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Tainted seafood destroyed

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More than seven and a half tonnes of seafood have been destroyed after being found to contain prohibited chemical substances. police

Tainted seafood destroyed

More than seven and a half tonnes of seafood, including shrimp and fish fins, were seized and destroyed by the National Police in cooperation with Camcontrol on Wednesday after they were found to contain prohibited chemical substances.

Um Mony, the deputy director of the Anti-Economic Crimes Police Department at the National Police, told The Post on Thursday that the seafood was imported from Vietnam without authorisation, and was being transported in order to be distributed in Cambodian markets, particularly Phnom Penh.

“The three trucks were stopped by our authorities and detained at kilometre marker 15 along National Road 3. With participation from Camcontrol officers, we found a chemical substance, which is thick like jam, in the shrimp heads and the seafood,” Mony said.

He continued that with authorisation from Kham Sophary, Phnom Penh Municipal Court deputy prosecutor, authorities confiscated the seafood and ordered it to be destroyed at Boeung Choeung Ek landfill.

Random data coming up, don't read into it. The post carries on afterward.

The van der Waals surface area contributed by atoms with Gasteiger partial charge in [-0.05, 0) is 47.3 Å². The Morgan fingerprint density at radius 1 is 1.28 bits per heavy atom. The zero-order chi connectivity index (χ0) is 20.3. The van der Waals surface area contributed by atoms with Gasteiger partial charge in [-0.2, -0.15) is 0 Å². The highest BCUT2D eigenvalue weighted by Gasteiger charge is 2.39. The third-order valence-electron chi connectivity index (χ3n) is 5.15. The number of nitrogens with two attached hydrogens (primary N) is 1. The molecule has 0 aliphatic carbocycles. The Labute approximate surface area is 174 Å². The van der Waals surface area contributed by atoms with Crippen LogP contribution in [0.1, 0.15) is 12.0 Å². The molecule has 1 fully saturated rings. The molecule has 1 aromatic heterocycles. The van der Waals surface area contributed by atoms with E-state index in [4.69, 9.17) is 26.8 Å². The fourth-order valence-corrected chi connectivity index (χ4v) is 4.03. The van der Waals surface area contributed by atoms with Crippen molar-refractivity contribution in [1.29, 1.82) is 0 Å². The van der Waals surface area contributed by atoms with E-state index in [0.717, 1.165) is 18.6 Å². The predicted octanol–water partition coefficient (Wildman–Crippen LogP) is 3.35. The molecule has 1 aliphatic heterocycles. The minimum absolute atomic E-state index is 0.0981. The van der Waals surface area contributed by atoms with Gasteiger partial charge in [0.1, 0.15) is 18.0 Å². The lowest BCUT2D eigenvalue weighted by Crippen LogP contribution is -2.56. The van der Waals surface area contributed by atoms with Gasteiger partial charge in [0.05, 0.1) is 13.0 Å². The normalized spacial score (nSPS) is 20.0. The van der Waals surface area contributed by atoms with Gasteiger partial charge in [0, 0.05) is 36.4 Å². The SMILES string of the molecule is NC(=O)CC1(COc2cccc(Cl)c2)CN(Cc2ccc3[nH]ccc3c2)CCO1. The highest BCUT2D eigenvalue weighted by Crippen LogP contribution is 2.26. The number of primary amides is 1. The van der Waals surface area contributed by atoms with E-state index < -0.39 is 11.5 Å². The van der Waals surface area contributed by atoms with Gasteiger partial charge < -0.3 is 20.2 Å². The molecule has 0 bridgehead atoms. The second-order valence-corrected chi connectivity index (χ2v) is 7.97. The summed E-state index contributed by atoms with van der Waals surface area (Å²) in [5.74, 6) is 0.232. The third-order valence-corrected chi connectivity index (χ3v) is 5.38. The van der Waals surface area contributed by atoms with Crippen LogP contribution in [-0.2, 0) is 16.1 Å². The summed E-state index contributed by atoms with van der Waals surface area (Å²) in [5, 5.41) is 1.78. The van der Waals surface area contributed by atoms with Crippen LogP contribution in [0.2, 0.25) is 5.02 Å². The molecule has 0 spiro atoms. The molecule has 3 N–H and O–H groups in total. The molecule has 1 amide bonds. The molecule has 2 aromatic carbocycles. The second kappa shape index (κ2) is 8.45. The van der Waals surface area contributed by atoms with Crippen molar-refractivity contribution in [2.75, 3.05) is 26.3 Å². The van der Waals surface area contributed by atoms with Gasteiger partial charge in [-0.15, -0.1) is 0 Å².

Mony said during the operation authorities arrested three drivers and questioned them at the department to ascertain the seafood’s owner.

“The drivers were released on Thursday morning after they told us the identity and whereabouts of the seafood’s owner."

“They also agreed to thumbprint a contract stipulating that they will appear to testify before authorities and the court at every step of the legal process,” he said.

Mony did not reveal the identity of the drivers or the owner of the seafood as the case is still under investigation. He also appealed to all consumers to be careful where they bought their seafood.

There has been a crackdown on counterfeit and contaminated goods by authorities in the Kingdom in recent months.

On Tuesday, more than 70 tonnes of counterfeit goods – including medicine, makeup, water and food – were destroyed by the Ministry of Interior in a ceremony attended by Minister of Interior Sar Kheng in Phnom Penh’s Meanchey district.

“Let me order the Counter-Counterfeit Committee that next time they seize products, they must arrest the owners too,” Sar Kheng told the officers in attendance.


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